corresponds to 10% of the fraction force of the chain. In figure 11 and 12 some representative courses of measurement data of chain tractive force with different parameters were selected, to illustrate the general influence of

bulk solid properties. Krause already showed in [5] the influence of chain speed and filling level.

In table 2 and 3 an example for calculating the unknown parameters of behaviour of tube chain conveyors is

given. In table 2 the theoretical friction coefficient W between bulk solid and steel, determined by shear tests,

can be compared with real friction coefficient inside the tube, determined by analyzing chain tractive force during

transportation. The difference between these value can be explained with the roughness inside the tube. Bulk

solid is deposited in the uneven tube surface and effects an friction between bulk solid and bulk solid. Hence the

real friction coefficient is lower than the theoretical determined value. The -values, shown in table 3 were iteratively calculated using equations 4 and 12.

force [kN]

6 7

10

012

5

parts

4

tractive force unfilled

0

0

20

15

10

distance [m]

Figure 11: Chain tractive force of one circuit with wheat (90% filling level) compared to the

chain tractive force while unfilled conveyor

force [kN]

6 7

10

012

5

parts

4

tractive force unfilled

0

5

15

10

20

distance [m]

Figure 12: Chain tractive force of one circuit with wheat (90% filling level) compared to the

chain tractive force with flour wheat (90% filling level) and the same tension force

Bulk solid

Wheat

Flour of wheat

[kg/m]

800

586

0,40

0,56

I

0,75

0,87

h (eq. (4))

1,45

1,50

v (eq. (13))

1,08

1,42

W while transportation

0,33

0,38

a = 0.32

p = 3.12

Broken and disrupted chains are the results of extreme situations, like the cant of disks in the tube, drive-station

or redirection-station. If parts of bulk solids are canting between the disks and the tube another extreme situation

is possible.

7

CONCLUSION

This paper shows the good correspondence between theoretical calculated values and the measurement data from

the pilot plant. Founded on the measurement data for wheat it was possible to determine the exact capacity efficiency and the real friction coefficient of one circuit. Because wheat flour has bad flow properties it was impossible to reach a constant volumetric flow for any filling level with the used bunker. It is necessary to use discharge

aids. Nevertheless some tests with wheat flour were successful. Hence it was possible to compared the measurement data to show the first time the dependence of properties of bulk solids.

To support the first results and entries for calculating the design of a tube chain conveyor more tests with different bulk solids, capacity efficiencies, chain speeds and disk pitches are necessary. First of all a standardized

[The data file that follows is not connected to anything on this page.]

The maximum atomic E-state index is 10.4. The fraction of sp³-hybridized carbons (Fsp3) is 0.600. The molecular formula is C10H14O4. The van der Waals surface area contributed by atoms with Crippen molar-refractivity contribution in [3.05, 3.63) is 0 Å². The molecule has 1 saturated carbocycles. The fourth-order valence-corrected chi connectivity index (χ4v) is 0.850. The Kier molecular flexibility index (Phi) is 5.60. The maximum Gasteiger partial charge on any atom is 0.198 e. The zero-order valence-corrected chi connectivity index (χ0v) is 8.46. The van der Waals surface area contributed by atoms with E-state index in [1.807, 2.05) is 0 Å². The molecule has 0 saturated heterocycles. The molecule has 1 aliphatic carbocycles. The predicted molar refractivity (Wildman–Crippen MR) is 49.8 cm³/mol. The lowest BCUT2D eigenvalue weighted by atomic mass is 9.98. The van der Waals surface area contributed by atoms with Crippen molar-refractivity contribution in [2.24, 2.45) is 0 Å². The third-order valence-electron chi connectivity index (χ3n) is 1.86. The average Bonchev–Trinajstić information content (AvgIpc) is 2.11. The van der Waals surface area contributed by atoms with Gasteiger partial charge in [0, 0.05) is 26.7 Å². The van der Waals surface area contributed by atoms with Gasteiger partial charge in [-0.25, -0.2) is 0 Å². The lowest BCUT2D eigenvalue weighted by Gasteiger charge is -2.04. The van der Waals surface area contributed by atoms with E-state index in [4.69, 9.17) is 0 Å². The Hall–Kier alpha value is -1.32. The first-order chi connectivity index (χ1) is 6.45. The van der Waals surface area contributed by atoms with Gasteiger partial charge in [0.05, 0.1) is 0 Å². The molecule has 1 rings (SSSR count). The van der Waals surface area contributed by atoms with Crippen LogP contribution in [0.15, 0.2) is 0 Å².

method of evaluation the measurement data is important to compare the different data. Then it is possible to asses

the entries, which are published in this article.

8

ACKNOWLEDGMENTS

The authors are grateful to the pilot plant provided by Schrage Rohrkettensysteme GmbH, Friedeburg, Germany.

9

REFERENCES

[1]

SCHRAGE, F.: Einsatz von Rohrkettenfrderern in der industriellen Praxis. Hebezeuge und Frdermittel,

Berlin, (37) 1997, Heft 12, S. 538 540.

[2]

[3]

KRAUSE, F.; BANSE, W.; LORZ, S.: Bewegungswiderstnde und Kettenbeanspruchungen bei Stauscheibenfrderern. Tagungsband Schttgutfrdertechnik, Universitt Magdeburg, 1997

[4]

KRAUSE, F.; BANSE, W.; SCHMOLKE, S.; WERNER, A.: Theoretische und experimentelle Untersuchungen an Stauscheibenfrderern (Rohrkettenfrderern). Schttgut 2/1999, Trans Tech Publications

[5]

KRAUSE, F.; BANSE, W.; SCHMOLKE, S.; WERNER, A.: Einflu der Schttguteigenschaften auf den

Bewegungswiderstand von Rohrkettenfrderern. Fachtagung Schttgutfrdertechnik, IFSL der Universitt

Magdeburg 1999.

[6]

KRAUSE, F.; BANSE, W.; SCHMOLKE, S.; WERNER, A.: Beanspruchung der Rundstahlkette von

Stauscheibenfrderern (Rohrkettenfrderern). Frdertechnik-Tagung TU Dresden 1999.

[7]

KRAUSE, F., BANSE, W.: Der Rohrkettenfrderer (Stauscheibenfrderer) ein universeller raumgngiger Frderer fr viele Gutarten und krzere Frderwege 13. Herbstschule Breslau 2000

[8]

Patent: Datenbertragung aus einer metallisch gekapselten Frderstrecke, S.Schmolke, A.Werner, PatentNr.: DE 19838831, 3/2000

[9]

SCHMOLKE, S., KATTERFELD, A.: Measurement Signals of the Chain Tractive Force from a Closed

Pipe Circuit. Conference proceeding MAT 2001

[10]

SCHMOLKE, S.: Was geschieht mit der Kette im Rohr. Gesa- Symposium 1999, VDI- Berichte Nr. 1463,

VDI Verlag Dsseldorf, 1999

[11]

WEHKING, K.-H.: Untersuchung zur Optimierung von horizontal arbeitenden Trogkettenfrderern. Dissertation Universitt Dortmund, 1986

[12]

SALLER, M.: Beitrag zur Berechnung und Optimierung senkrechter Trogkettenfrderer. FortschrittBerichte VDI Reihe 13 Nr. 30, VDI Verlag Dsseldorf, 1987

[13]

VDI Reihe 13 Nr. 44, VDI Verlag Dsseldorf, 1994